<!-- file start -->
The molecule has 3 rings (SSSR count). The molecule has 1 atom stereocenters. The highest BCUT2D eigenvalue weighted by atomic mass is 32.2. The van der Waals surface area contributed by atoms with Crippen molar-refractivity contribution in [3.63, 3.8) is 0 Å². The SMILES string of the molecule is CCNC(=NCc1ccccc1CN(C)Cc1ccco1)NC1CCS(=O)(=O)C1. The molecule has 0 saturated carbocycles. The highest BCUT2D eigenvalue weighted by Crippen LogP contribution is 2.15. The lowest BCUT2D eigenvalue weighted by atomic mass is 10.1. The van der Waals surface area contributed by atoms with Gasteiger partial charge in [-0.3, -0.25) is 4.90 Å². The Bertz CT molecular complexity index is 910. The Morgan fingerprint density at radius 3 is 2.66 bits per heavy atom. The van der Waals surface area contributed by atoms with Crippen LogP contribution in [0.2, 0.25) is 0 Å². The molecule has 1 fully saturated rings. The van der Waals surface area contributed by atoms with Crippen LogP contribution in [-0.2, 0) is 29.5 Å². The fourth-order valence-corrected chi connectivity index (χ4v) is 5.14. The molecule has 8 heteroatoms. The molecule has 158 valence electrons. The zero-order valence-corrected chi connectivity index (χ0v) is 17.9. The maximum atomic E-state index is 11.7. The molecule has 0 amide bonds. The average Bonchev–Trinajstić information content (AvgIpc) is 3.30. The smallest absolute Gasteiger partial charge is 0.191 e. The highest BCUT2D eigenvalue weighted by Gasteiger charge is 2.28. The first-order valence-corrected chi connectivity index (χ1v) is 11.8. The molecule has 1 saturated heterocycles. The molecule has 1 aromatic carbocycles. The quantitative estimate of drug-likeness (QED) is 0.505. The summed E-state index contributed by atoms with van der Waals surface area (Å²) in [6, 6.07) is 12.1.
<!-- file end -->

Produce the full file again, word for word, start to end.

The molecule has 3 rings (SSSR count). The molecule has 1 atom stereocenters. The highest BCUT2D eigenvalue weighted by atomic mass is 32.2. The van der Waals surface area contributed by atoms with Crippen molar-refractivity contribution in [3.63, 3.8) is 0 Å². The SMILES string of the molecule is CCNC(=NCc1ccccc1CN(C)Cc1ccco1)NC1CCS(=O)(=O)C1. The molecule has 0 saturated carbocycles. The highest BCUT2D eigenvalue weighted by Crippen LogP contribution is 2.15. The lowest BCUT2D eigenvalue weighted by atomic mass is 10.1. The van der Waals surface area contributed by atoms with Gasteiger partial charge in [-0.3, -0.25) is 4.90 Å². The Bertz CT molecular complexity index is 910. The Morgan fingerprint density at radius 3 is 2.66 bits per heavy atom. The van der Waals surface area contributed by atoms with Crippen LogP contribution in [0.2, 0.25) is 0 Å². The molecule has 1 fully saturated rings. The van der Waals surface area contributed by atoms with Crippen LogP contribution in [-0.2, 0) is 29.5 Å². The fourth-order valence-corrected chi connectivity index (χ4v) is 5.14. The molecule has 8 heteroatoms. The molecule has 158 valence electrons. The zero-order valence-corrected chi connectivity index (χ0v) is 17.9. The maximum atomic E-state index is 11.7. The molecule has 0 amide bonds. The average Bonchev–Trinajstić information content (AvgIpc) is 3.30. The smallest absolute Gasteiger partial charge is 0.191 e. The highest BCUT2D eigenvalue weighted by Gasteiger charge is 2.28. The first-order valence-corrected chi connectivity index (χ1v) is 11.8. The molecule has 1 saturated heterocycles. The molecule has 1 aromatic carbocycles. The quantitative estimate of drug-likeness (QED) is 0.505. The summed E-state index contributed by atoms with van der Waals surface area (Å²) in [6, 6.07) is 12.1.